Journal Entry #1

NORFOLK, Conn.—As Howard Austen, Vidal’s other half for more than half a century, lay dying, the great writer sat by his beside and asked him if he’d like to talk. “No,” Austen replied. “There’s too much to say.”

Maybe a lot of writers and writerly people feel this way from time to time. I certainly do. There are days in winter I want nothing more than to chop wood, or, if it’s summer, fuss with the herb pots or fix a bouillabaisse—the Zen of chores such as gardening and cooking. In the face of a humanly made disorder I’ve never seen the like of over a lot of years of living, silence can tempt. People say, “Patrick. Norfolk. It’s so far away.” I sometimes reply, “Exactly. Not far enough.”

Alas, given the world as we have made it not a salutary moment to launch such a feature as this as a brand new web site premiers, you might say. But I’d disagree if you did. Silence may tempt, but never for long. I’m more in the way of the New York cops—or does Homeland Security put up these signs?—“If you see something, say something.” So I often do and so I will in this space, as there’s always a condition beyond muting pessimism, I find, however hard one has to look. I made this point on television the other day amid a conversation about NATO and the ever-worsening mess in Ukraine: We have to identify a valid source of optimism in our time, for there is one. We mustn’t miss this overarching truth: History proceeds in the right direction—the 21st century, as noted in a recent column, is doing its work.

Never travel without your Gramsci in mind, to put the point another way. “The crisis consists precisely in the fact that the old is dying and the new cannot be born,” he wrote in Prison Notebooks. “In this interregnum a great variety of morbid symptoms appear.” Everyone knows this one. And this, also written in prison and sent in a letter (I think): “I am a pessimist of the mind [or intellect] but an optimist of the will.”

We forget these things and shouldn’t. If these occasional notes do anyone any good, part of it will be to keep this larger perspective before us. What you see from there is that American primacy is being challenged, and effectively. On the domestic side, a piece in Salon the other day by Bill Curry, a former Clinton adviser (Clinton the past president, not the aspiring), noted the groundswell of progressive objection just beneath the surface of American life. One senses this daily if one stays alert to it. (Hillary will not win, Curry asserts: Now there’s an optimistic note.) Alternative ways of thinking and seeing arise. We are obliged always to avoid the trap of assuming that what is must inevitably be. That’s for the defeated. “Let the dead bury the dead,” as the young Joyce wrote.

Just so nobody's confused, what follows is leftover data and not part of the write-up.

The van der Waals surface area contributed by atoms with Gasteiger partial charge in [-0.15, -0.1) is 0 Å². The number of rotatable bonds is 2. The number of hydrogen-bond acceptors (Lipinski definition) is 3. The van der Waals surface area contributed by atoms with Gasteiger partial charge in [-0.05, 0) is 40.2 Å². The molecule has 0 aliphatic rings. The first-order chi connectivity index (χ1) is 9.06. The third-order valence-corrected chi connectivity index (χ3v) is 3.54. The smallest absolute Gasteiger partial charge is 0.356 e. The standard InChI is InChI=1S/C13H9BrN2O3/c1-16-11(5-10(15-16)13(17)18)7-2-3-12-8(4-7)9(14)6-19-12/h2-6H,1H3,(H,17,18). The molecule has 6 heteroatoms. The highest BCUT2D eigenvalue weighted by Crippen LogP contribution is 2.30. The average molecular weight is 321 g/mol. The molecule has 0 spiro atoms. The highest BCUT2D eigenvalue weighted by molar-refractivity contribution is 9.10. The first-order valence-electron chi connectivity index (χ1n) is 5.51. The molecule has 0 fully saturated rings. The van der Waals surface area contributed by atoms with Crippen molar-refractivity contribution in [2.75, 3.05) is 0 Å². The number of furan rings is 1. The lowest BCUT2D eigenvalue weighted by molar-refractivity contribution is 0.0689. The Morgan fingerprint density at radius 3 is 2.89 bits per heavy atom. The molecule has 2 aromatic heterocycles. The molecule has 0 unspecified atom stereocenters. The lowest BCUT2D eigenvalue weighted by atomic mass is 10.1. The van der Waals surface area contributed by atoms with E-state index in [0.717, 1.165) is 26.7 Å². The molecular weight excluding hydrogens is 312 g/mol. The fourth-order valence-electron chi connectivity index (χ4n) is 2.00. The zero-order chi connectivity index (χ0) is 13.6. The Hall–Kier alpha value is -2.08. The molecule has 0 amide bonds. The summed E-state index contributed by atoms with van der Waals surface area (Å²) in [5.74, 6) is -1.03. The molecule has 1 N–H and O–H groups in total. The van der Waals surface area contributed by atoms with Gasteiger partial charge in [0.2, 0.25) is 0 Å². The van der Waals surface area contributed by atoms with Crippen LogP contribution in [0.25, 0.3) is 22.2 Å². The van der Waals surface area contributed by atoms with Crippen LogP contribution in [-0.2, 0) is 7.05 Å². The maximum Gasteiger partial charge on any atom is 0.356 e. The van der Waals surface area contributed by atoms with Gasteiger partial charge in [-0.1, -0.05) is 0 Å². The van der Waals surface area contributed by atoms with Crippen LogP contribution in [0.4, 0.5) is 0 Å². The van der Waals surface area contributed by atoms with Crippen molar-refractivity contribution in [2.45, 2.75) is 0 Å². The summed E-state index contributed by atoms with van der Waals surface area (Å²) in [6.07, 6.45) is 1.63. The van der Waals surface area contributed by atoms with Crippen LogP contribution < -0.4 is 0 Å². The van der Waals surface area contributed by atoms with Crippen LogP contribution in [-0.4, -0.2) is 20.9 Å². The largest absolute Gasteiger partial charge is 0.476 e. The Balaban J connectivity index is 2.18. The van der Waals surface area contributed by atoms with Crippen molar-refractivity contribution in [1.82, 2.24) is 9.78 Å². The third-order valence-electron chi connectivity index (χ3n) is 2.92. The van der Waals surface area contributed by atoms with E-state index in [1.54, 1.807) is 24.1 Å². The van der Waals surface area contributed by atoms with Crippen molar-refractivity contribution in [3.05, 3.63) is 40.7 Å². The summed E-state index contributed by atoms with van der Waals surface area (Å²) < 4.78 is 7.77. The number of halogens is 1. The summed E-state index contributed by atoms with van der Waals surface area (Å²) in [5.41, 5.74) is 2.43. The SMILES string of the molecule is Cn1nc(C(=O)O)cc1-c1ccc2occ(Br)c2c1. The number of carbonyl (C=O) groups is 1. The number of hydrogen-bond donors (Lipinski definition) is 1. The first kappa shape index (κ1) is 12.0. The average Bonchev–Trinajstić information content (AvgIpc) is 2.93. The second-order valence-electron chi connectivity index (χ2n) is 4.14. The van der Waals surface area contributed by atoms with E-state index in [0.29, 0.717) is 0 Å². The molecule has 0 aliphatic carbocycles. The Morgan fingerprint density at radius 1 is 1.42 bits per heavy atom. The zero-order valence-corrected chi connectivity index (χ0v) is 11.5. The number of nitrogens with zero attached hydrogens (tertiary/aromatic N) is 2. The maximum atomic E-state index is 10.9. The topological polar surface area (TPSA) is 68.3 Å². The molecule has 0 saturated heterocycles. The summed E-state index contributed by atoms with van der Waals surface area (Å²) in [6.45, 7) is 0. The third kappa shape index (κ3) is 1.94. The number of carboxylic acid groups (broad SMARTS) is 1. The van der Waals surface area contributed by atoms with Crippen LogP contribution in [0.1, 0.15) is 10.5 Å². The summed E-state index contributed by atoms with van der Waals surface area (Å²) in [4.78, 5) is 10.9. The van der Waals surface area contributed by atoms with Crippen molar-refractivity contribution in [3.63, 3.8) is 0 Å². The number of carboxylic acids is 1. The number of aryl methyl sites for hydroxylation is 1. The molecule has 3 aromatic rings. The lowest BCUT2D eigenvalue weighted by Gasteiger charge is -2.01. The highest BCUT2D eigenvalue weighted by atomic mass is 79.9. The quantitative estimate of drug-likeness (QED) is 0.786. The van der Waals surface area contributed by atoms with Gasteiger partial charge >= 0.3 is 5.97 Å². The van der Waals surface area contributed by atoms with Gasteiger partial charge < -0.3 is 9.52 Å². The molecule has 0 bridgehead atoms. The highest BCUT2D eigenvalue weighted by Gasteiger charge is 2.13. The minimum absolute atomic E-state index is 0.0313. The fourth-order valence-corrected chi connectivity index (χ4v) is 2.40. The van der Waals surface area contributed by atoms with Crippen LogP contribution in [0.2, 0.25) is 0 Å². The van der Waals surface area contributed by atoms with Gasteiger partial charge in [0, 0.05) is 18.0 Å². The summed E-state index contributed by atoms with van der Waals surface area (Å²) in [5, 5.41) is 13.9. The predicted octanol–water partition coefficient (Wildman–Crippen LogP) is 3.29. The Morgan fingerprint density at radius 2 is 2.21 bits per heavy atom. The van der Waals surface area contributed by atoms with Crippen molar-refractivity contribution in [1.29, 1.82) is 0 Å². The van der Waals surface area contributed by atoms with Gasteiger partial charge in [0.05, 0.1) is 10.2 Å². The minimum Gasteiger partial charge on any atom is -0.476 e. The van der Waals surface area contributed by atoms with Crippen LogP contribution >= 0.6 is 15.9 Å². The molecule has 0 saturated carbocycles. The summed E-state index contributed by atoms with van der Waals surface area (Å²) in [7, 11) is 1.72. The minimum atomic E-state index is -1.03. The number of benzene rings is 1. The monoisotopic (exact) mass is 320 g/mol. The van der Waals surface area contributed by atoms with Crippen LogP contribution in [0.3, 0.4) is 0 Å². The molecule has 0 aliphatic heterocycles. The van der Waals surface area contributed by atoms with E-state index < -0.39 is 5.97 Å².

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I NEVER INTENDED TO WRITE a blog—a word so unattractive I can’t bring myself to use it. But people I have regard for do—Krugman, a few others I think well of. So, no blog—simply can’t do it—but I’ll now see my way to a Journal.

A couple of parameters at the outset, then. I won’t count these entries, in some official/unofficial way, published material. They’ll consist of notes, thoughts uttered aloud. Please think of yourself, reader, as on a barstool, a couple of marts before us. That’ll do. Something I learned from Conscience of a Liberal: Krugman counts his blog as a series of dry runs, thoughts in rehearsal, the best of which may go into the columns. This space, if only the better parts of it, will consist of same, although I have no graduate students to bounce ideas against, as the Princeton economists does. Cú Chulainn won’t be run-on, as the barstool thought may suggest; let’s just say lightly if neatly edited, in the way of a continuing conversation.

A few words about the figure after whom I’ve named this Journal’s and no more unless some circumstance requires it. Some readers will know of Cú Chulainn. If you’re not among them you’ll want a little help with the phonetics. Not to arouse undesired thoughts, but if you were English you would pronounce the name Koo-HULL-in.

Cú Chulainn is a mythical Celtic hero of ancient days, larger than life and handed down in very many retellings of his story, always embroidered and changed to serve the period of the embroidering and changing. Closer to our time the hot-blooded man of appetites and rigorous loyalties was much taken up by the Irish nationalists. I favor the Cú Chulainn Yeats conjured in On Baile’s Strand, one of his early tragedies, first staged in 1904. Long story, but in the end Druids delude the passionate warrior into thinking he sees horses in the sea. And so did he charge in, sword ablaze, “And fought with the invulnerable tide.”

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